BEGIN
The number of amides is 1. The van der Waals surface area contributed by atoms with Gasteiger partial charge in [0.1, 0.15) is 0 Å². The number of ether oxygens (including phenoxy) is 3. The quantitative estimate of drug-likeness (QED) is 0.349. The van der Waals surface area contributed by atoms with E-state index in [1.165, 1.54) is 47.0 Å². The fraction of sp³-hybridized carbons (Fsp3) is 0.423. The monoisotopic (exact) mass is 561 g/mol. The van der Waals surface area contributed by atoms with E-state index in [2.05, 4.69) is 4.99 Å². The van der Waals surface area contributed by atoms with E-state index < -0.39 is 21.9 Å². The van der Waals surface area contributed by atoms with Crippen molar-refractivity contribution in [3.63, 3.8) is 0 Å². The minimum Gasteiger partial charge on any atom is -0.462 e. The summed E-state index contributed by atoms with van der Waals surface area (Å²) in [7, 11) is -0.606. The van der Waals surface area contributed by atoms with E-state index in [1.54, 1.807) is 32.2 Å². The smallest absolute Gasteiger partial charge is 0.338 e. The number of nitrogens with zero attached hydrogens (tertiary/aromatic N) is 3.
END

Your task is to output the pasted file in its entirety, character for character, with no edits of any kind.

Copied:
The number of amides is 1. The van der Waals surface area contributed by atoms with Gasteiger partial charge in [0.1, 0.15) is 0 Å². The number of ether oxygens (including phenoxy) is 3. The quantitative estimate of drug-likeness (QED) is 0.349. The van der Waals surface area contributed by atoms with E-state index in [1.165, 1.54) is 47.0 Å². The fraction of sp³-hybridized carbons (Fsp3) is 0.423. The monoisotopic (exact) mass is 561 g/mol. The van der Waals surface area contributed by atoms with E-state index in [2.05, 4.69) is 4.99 Å². The van der Waals surface area contributed by atoms with E-state index < -0.39 is 21.9 Å². The van der Waals surface area contributed by atoms with Crippen molar-refractivity contribution in [3.63, 3.8) is 0 Å². The minimum Gasteiger partial charge on any atom is -0.462 e. The summed E-state index contributed by atoms with van der Waals surface area (Å²) in [7, 11) is -0.606. The van der Waals surface area contributed by atoms with E-state index in [1.54, 1.807) is 32.2 Å². The smallest absolute Gasteiger partial charge is 0.338 e. The number of nitrogens with zero attached hydrogens (tertiary/aromatic N) is 3.